The legal position is different at other sites and in other countries. For example, in Norway's Lysefjord (from the mountain Kjerag), BASE jumpers are made welcome. Many sites in the European Alps, near Chamonix and on the Eiger, are also open to jumpers. Some other Norwegian places, like the Troll Wall, are banned because of dangerous rescue missions in the past. In Austria, jumping from mountain cliffs is generally allowed, whereas the use of bridges (such as the Europabruecke near Innsbruck, Tirol) or dams is generally prohibited. Australia has some of the toughest stances on BASE jumping: it specifically bans BASE jumping from certain objects, such as the Sydney Harbour Bridge.
The National Park Service has banned BASE jumping in U.S. National Parks. The authority comes from 36 CFR 2.17(3), which prohibits, "Delivering or retrieving a person or object by parachute, helicopter, or other airborne means, except in emergencies involving public safety or serious property loss, or pursuant to the terms and conditions of a permit." Under that Regulation, BASE is not banned, but is allowable if a permit is issued by the Superintendent. The 2001 National Park Service Management Policies state that BASE "is not an appropriate public use activity within national park areas ..." (2001 Management Policy 188.8.131.52.) However, Policy 184.108.40.206 in the 2006 volume of National Park Service Management Policies, which superseded the 2001 edition, states "Parachuting (or BASE jumping), whether from an aircraft, structure, or natural feature, is generally prohibited by 36 CFR 2.17(a)(3). However, if determined through a park planning process to be an appropriate activity, it may be allowed pursuant to the terms and conditions of a permit."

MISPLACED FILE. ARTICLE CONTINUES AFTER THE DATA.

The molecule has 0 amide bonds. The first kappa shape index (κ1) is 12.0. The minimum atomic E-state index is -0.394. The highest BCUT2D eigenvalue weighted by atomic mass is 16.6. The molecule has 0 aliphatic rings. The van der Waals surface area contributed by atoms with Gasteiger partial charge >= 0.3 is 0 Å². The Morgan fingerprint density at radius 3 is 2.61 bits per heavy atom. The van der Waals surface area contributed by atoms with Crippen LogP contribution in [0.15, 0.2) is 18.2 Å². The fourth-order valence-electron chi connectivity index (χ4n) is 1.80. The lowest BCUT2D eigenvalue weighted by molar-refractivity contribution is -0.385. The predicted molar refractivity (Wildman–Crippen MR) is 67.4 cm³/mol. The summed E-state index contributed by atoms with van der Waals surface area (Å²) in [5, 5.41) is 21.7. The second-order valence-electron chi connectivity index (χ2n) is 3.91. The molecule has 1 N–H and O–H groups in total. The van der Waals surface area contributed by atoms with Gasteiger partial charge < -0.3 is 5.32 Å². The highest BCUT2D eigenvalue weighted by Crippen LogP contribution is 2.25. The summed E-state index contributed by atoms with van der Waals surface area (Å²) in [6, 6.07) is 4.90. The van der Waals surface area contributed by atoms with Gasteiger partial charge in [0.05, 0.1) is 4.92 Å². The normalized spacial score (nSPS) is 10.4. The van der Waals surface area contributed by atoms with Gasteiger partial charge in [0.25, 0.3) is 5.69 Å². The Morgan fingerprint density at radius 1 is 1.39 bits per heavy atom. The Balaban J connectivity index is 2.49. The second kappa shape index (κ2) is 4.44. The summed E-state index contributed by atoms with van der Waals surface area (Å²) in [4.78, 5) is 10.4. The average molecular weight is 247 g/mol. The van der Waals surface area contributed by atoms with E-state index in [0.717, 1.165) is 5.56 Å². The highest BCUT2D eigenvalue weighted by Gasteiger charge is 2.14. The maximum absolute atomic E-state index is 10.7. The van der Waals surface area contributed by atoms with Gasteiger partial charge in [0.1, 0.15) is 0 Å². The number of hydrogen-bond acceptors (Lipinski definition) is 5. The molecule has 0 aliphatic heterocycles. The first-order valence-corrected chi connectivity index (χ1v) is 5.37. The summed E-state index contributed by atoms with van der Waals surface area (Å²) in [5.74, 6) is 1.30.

Once a year, on the third Saturday in October ("Bridge Day"), permission to BASE jump has explicitly been granted at the New River Gorge Bridge in Fayetteville, West Virginia. The New River Gorge Bridge deck is 876 feet (267 m) above the river. This annual event attracts about 450 BASE jumpers and nearly 200,000 spectators. 1,100 jumps may occur during the six hours that it is legal, providing conditions are suitable.
During the early days of BASE jumping, the NPS issued permits that authorized jumps from El Capitan. This program ran for three months in 1980 and then collapsed amid allegations of abuse by unauthorized jumpers. The NPS has since vigorously enforced the ban, charging jumpers with "aerial delivery into a National Park". One jumper drowned in the Merced River while evading arresting park rangers, having declared "No way are they gonna get me. Let them chase me—I'll just laugh in their faces and jump in the river". Despite incidents like this one, illegal jumps continue in Yosemite at a rate estimated at a few hundred per year, often at night or dawn. El Capitan, Half Dome, and Glacier Point have been used as jump sites.
A study of BASE jumping fatalities estimated that the overall annual fatality risk in 2002 was one fatality per 60 participants. A study of 20,850 BASE jumps from the Kjerag Massif in Norway reported nine fatalities over the 11-year period from 1995 to 2005, or one in every 2,317 jumps. However, at that site, one in every 254 jumps over that period resulted in a nonfatal accident. BASE jumping is one of the most dangerous recreational activities in the world, with a fatality and injury rate 43 times higher than that of parachuting from a plane.
As of 13 September 2021[update], the BASE Fatality List records 412 deaths for BASE jumping since April 1981.
BASE jumping is often featured in action movies.
Quoting from: Gillespie, Angus K. "Twin Towers: the Life of New York City's World Trade Center." Rutgers University Press, 1999